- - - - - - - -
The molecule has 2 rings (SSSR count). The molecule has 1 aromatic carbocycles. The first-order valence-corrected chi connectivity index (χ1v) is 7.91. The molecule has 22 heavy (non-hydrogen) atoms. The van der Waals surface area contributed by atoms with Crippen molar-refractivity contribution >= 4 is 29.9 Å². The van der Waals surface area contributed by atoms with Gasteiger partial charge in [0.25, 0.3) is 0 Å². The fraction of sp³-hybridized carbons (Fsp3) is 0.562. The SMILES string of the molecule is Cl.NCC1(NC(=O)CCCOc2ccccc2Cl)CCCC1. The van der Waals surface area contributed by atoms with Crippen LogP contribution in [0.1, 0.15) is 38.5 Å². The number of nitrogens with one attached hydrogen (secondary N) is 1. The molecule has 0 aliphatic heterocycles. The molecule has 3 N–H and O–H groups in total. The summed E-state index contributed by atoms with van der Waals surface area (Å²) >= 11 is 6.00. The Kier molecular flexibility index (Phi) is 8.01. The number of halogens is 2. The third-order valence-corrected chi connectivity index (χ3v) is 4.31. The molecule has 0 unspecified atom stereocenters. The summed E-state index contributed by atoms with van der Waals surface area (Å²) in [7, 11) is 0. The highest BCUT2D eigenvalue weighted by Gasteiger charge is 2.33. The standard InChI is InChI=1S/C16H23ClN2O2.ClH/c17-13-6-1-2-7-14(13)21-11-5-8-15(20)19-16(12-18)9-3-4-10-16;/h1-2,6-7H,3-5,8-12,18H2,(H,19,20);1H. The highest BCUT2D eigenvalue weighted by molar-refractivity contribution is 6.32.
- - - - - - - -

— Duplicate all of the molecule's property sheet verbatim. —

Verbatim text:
The molecule has 2 rings (SSSR count). The molecule has 1 aromatic carbocycles. The first-order valence-corrected chi connectivity index (χ1v) is 7.91. The molecule has 22 heavy (non-hydrogen) atoms. The van der Waals surface area contributed by atoms with Crippen molar-refractivity contribution >= 4 is 29.9 Å². The van der Waals surface area contributed by atoms with Gasteiger partial charge in [0.25, 0.3) is 0 Å². The fraction of sp³-hybridized carbons (Fsp3) is 0.562. The SMILES string of the molecule is Cl.NCC1(NC(=O)CCCOc2ccccc2Cl)CCCC1. The van der Waals surface area contributed by atoms with Crippen LogP contribution in [0.1, 0.15) is 38.5 Å². The number of nitrogens with one attached hydrogen (secondary N) is 1. The molecule has 0 aliphatic heterocycles. The molecule has 3 N–H and O–H groups in total. The summed E-state index contributed by atoms with van der Waals surface area (Å²) >= 11 is 6.00. The Kier molecular flexibility index (Phi) is 8.01. The number of halogens is 2. The third-order valence-corrected chi connectivity index (χ3v) is 4.31. The molecule has 0 unspecified atom stereocenters. The summed E-state index contributed by atoms with van der Waals surface area (Å²) in [7, 11) is 0. The highest BCUT2D eigenvalue weighted by Gasteiger charge is 2.33. The standard InChI is InChI=1S/C16H23ClN2O2.ClH/c17-13-6-1-2-7-14(13)21-11-5-8-15(20)19-16(12-18)9-3-4-10-16;/h1-2,6-7H,3-5,8-12,18H2,(H,19,20);1H. The highest BCUT2D eigenvalue weighted by molar-refractivity contribution is 6.32.